On Monday, October 17, 2016, students and faculty at Meredith College gathered to kick off Criminology Week with some special visitors from the Raleigh Police Department K-9 Unit. Representing the Unit were Officers Ford and Kellog, and their four-legged patrollers, Bronco, a dark brown German shepherd, and a beige Belgian Malinois named Edo.
The presentation began with a brief summary of K-9 officers’ job description. Officer Kellog explained to students and faculty how well-trained police dogs like Bronco and Edo help officers accomplish tasks that are physically difficult for humans. Locating items in tall grass and forests, sniffing out illegal drugs, leading law enforcement to hidden explosives, and apprehending suspects are some of the tasks that K-9s perform.
Officer Kellog demonstrated Bronco’s intelligence and obedience, commanding the German shepherd to sit and stay until he was called, and to follow unwaveringly on command. Officer Ford presented Edo’s ability to sniff out various items that volunteers tossed onto the grass.
Finally, there was a demonstration by Ford, Kellog, and Bronco, on suspect apprehension. Officer Ford cloaked his arm in a training guard and immediately the German shepherd standing at officer Kellog’s side stiffened. His long, intelligent brown ears were straight and attentive, his dark eyes locked on the guard arm, ready to pursue. Ford jogged. Kellog gave the word, and K-9 Bronco sprinted after Ford with amazing agility, leaping and latching his teeth into the training guard, unrelenting until Kellog commanded for Bronco to stop.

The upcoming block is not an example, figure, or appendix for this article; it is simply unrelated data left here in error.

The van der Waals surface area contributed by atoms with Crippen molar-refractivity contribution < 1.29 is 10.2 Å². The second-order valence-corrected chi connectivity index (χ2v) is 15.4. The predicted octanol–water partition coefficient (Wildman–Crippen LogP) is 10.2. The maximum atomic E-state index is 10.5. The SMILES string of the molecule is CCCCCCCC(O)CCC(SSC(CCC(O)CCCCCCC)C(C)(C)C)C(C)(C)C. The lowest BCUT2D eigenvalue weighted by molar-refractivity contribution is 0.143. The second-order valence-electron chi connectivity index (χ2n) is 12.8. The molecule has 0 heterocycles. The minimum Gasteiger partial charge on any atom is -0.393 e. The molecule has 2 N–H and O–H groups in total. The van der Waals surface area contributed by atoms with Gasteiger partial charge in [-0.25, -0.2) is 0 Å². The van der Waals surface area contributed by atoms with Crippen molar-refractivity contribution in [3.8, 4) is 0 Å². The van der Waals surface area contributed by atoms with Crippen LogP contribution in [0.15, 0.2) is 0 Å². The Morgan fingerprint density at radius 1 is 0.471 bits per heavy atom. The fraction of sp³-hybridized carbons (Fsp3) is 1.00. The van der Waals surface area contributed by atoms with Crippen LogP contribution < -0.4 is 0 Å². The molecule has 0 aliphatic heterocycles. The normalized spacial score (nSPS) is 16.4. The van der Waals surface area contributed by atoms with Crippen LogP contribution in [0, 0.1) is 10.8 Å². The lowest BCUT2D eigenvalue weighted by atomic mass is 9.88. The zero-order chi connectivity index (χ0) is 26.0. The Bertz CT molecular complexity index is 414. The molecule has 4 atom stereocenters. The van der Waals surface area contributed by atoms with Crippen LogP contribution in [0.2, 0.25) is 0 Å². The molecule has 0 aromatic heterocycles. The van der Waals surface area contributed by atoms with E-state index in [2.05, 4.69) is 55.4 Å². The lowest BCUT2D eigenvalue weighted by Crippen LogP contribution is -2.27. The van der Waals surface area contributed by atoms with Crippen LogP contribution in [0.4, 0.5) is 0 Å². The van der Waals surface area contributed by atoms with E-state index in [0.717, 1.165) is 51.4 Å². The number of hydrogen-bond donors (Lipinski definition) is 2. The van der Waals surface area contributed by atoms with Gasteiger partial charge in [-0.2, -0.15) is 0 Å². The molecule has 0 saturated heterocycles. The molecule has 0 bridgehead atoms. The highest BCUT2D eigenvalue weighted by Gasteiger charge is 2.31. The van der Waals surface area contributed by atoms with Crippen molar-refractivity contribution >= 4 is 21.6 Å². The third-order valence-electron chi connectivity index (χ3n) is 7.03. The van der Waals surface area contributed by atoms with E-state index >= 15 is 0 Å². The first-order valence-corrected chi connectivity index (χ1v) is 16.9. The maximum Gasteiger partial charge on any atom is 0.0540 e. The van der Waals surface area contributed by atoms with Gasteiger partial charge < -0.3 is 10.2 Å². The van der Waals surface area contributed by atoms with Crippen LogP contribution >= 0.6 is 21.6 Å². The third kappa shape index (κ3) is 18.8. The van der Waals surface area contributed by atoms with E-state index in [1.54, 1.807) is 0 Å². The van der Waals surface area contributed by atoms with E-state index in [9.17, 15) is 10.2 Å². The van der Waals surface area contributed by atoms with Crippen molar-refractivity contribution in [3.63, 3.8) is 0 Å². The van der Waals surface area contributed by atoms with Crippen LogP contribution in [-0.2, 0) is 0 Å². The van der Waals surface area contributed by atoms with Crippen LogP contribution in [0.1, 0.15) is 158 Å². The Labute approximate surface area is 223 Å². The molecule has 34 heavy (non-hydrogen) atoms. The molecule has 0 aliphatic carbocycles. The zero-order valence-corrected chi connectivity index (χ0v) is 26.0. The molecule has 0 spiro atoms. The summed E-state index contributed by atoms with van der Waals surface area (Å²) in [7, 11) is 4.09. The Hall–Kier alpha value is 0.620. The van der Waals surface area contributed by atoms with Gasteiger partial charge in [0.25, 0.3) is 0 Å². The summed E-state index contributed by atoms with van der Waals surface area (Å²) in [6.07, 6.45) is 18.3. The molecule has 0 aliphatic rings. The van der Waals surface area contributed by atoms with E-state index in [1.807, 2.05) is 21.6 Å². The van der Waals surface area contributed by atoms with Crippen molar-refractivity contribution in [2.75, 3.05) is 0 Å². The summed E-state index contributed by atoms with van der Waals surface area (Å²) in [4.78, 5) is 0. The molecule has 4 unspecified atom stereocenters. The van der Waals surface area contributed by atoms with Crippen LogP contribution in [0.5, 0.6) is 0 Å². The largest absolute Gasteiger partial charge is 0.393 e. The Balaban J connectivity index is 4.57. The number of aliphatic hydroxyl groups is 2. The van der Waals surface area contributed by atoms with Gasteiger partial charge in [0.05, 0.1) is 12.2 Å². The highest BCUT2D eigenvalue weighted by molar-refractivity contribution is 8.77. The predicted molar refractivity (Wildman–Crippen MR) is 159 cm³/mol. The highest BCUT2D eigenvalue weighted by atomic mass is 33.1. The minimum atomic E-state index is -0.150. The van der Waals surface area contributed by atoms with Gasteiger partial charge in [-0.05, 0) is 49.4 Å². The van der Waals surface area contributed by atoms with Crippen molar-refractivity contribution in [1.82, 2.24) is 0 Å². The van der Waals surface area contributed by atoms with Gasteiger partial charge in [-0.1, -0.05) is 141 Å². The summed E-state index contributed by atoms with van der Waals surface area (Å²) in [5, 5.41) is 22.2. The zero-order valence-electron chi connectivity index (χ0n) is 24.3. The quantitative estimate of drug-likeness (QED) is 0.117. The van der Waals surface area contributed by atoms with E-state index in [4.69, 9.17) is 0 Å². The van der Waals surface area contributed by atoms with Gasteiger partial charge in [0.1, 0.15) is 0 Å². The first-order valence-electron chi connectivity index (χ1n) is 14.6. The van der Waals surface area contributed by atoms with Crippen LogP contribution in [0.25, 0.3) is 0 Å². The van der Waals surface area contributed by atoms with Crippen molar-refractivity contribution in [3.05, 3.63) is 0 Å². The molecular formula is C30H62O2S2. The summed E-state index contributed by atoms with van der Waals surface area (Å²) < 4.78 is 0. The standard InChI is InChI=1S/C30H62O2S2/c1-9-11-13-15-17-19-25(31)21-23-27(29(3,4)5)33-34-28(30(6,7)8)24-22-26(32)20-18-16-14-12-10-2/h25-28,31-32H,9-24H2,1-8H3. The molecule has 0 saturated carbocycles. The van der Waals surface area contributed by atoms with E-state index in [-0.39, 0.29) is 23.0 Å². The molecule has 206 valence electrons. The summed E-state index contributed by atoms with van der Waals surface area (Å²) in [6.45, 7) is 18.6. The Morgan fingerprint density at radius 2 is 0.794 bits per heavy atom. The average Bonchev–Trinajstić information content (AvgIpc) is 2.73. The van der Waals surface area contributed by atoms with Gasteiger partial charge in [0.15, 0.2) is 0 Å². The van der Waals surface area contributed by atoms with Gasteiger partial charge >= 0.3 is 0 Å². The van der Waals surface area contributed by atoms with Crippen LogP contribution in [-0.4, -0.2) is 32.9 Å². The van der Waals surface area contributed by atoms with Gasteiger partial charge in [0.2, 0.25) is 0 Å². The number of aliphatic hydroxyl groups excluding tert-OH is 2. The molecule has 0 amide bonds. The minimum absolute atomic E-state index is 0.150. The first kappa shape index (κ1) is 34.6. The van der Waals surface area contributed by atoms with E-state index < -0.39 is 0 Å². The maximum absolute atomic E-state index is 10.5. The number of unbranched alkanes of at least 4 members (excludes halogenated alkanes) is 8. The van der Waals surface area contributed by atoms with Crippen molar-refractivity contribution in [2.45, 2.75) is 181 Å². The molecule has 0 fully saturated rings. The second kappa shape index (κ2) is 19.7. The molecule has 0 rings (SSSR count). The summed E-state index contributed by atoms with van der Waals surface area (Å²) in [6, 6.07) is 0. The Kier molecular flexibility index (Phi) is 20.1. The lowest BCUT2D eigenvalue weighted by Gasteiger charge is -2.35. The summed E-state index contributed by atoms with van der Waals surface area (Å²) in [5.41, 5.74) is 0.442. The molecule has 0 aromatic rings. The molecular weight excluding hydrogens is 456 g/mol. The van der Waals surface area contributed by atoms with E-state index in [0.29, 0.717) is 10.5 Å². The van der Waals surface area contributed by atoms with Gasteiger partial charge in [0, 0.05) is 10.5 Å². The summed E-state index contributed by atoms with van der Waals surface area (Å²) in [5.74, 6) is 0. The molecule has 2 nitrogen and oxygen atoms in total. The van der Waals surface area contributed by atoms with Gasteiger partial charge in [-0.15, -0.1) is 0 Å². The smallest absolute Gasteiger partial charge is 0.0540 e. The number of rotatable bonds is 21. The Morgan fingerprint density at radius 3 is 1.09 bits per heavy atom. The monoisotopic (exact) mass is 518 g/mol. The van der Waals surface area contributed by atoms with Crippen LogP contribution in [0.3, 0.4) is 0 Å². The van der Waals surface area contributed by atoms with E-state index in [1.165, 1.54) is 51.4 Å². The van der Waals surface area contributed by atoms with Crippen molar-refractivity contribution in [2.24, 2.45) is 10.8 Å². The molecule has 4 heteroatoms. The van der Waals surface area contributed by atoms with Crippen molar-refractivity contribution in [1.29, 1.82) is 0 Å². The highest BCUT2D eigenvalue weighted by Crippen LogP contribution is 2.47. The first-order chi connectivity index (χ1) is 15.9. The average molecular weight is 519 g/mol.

Kellog explained to the audience that K-9s are not trained to be vicious. He said they are very obedient and desire to work, but that the K-9s are trained to be sociable. When Officers Kellog and Ford are off duty, they take their K-9s home. “They behave like any other dog at home,” said Officer Kellog.
After the demonstration, Officers Kellog and Ford took questions from students and faculty and let them pet Bronco.
“We’re looking for new K-9 officers,” said Kellog in response to a student’s question. “But it’s not something you just walk into.” He explained that all K-9 officers are trained as regular police officers first and that the competition between those seeking K-9 positions is very high.
Other events from Criminology Week included presentations by correctional officers, a forensic anthropologist, accountant, and photographer, and FBI crime scene analysts. Criminology Week was sponsored by the criminology and sociology programs, sociology and criminology club, and supported by the political science, accounting, social work, and psychology programs and the dean of arts and humanities.
By Darrielle Milford, ’19